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America is known for its rugged individualists and its I-did-it-my-way entrepreneurs. Homeowners are no exception to this rule. When it comes time to improve our dwelling, many of us elect to do the work ourselves. It can be personally satisfying, as well as a source of homeowner pride.
But the do-it-yourself, or DIY, path can be a slippery slope.
Before embarking down that slope, be sure to ask yourself these questions. Do you really enjoy physical work? Are you up to speed on building codes and permits? Do you have the tools and skills needed to pull it off? Do you have the patience, the persistence, even the time to complete the project?
To DIY or not to DIY, that is the question.
If your answer is to hire a professional remodeling contractor, you'll be in good company. From 1994 through 2003, homeowners completed almost 500 million improvement projects, with 60% of those completed by professional remodeling contractors.
Once you've decided to use a professional remodeler, it will help to understand the various types of remodeling contractors available to you and the service each type offers. According to the National Association of the Remodeling Industry (NARI) there are four primary types of remodeling contractors for you to consider: Architect, Designer, General Contractor and Design/Build Contractor.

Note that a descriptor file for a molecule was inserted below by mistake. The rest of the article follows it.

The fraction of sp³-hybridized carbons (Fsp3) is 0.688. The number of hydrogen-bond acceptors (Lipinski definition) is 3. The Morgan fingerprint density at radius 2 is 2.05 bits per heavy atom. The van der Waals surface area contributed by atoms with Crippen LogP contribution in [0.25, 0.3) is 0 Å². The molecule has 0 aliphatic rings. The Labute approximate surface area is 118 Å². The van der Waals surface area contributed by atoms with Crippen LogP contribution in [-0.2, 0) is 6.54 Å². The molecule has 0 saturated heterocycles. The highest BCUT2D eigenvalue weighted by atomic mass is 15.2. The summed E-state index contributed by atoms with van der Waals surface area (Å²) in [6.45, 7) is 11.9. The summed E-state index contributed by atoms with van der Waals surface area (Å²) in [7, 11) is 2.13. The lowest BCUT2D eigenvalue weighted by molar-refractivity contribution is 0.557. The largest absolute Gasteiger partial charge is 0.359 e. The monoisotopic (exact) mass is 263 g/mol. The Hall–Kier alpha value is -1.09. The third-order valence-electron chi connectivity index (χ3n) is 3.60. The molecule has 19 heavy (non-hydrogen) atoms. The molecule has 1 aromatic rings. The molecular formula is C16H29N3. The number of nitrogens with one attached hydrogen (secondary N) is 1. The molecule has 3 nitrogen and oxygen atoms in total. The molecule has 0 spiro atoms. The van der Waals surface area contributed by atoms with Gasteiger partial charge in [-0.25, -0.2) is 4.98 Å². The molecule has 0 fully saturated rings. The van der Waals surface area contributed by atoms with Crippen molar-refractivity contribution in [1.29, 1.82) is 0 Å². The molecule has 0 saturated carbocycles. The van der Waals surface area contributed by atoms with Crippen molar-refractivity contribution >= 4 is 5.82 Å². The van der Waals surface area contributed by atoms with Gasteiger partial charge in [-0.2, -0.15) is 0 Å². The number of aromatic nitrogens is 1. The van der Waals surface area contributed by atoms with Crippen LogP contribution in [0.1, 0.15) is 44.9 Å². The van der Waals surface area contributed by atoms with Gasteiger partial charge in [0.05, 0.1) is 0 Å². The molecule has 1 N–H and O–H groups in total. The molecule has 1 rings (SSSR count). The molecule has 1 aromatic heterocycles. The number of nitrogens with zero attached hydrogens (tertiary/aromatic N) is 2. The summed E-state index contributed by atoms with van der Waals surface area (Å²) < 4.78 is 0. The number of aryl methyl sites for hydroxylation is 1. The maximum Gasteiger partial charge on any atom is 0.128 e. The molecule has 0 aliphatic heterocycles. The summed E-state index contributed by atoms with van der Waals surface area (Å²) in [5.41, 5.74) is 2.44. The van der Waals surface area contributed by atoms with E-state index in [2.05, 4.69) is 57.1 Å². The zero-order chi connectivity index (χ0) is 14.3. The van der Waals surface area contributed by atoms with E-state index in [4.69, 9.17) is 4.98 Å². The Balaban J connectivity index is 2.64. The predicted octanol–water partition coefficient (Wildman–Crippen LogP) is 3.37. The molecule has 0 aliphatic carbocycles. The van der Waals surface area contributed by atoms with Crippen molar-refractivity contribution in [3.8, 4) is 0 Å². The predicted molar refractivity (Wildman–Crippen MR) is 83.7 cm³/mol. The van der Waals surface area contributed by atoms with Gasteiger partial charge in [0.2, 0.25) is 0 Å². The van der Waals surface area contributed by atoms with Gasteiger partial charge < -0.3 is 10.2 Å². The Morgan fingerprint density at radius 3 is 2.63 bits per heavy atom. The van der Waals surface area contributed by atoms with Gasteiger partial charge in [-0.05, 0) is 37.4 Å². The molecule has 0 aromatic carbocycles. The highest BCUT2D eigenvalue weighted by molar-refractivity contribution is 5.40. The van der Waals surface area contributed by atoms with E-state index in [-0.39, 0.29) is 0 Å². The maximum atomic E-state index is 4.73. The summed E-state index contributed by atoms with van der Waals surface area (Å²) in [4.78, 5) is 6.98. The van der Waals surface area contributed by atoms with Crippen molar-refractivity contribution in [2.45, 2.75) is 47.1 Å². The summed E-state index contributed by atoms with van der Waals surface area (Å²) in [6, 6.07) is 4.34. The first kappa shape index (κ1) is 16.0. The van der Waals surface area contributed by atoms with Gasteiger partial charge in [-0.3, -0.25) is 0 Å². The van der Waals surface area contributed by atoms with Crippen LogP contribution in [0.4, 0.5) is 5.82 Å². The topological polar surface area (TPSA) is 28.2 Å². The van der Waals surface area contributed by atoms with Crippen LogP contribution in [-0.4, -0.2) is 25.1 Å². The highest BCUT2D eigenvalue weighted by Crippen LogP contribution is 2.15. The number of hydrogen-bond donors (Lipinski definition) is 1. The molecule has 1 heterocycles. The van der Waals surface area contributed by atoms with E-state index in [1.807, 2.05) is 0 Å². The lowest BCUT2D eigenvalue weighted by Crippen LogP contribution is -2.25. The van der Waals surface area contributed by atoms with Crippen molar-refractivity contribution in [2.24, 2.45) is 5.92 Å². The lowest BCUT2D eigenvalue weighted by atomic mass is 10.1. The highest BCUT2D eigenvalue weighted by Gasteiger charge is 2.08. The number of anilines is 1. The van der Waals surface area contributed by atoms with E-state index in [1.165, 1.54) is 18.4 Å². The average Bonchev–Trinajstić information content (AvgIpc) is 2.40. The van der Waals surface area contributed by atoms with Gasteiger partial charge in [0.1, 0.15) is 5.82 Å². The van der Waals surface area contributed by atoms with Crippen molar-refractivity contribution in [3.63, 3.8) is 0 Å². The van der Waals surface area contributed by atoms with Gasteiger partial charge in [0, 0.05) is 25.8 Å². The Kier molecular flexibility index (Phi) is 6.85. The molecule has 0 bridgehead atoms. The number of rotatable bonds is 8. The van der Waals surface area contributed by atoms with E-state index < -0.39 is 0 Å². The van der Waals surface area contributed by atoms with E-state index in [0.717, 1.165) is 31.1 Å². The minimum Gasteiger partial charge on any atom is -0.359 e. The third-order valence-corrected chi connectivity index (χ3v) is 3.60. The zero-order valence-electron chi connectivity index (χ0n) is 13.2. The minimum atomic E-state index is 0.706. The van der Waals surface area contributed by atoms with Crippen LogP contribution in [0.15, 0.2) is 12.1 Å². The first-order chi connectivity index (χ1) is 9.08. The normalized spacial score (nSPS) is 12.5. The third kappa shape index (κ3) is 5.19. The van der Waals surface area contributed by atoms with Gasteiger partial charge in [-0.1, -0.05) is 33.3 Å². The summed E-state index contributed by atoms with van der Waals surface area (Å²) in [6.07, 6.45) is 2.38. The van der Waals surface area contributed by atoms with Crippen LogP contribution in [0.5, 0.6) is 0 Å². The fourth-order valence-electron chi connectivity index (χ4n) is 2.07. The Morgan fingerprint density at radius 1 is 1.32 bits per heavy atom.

• Architect - If your project is substantial enough, it will require blueprints or architectural renderings. Not all professional remodelers are licensed to create construction drawings, so you might need an architect. Be sure to seek an architect who specializes in remodeling projects.
• Designer - Licensed designers usually have expertise in specific remodeling areas. If you're looking at a limited remodel project, such as only updating a kitchen or bath, and you need a design, consider talking to a professional designer. A well thought out design can both meet your expectations and save you money.
• General Contractor - If your project has already been designed or will not require a professional design, consider going with an experienced general contractor. He or she can leverage years of experience in remodeling methods and materials to ensure that a design or plan is implemented correctly.
• Design/Build Contractor - To get the benefits of both a general contractor and an architect or designer from the same company, consider a Design & Build firm. This approach provides you with consistency and quality throughout the project's life span.
Next, we'll discuss how to find these four types of contractors and give you tips to choose the one that will work best for you. To read the next part of this article click the link below.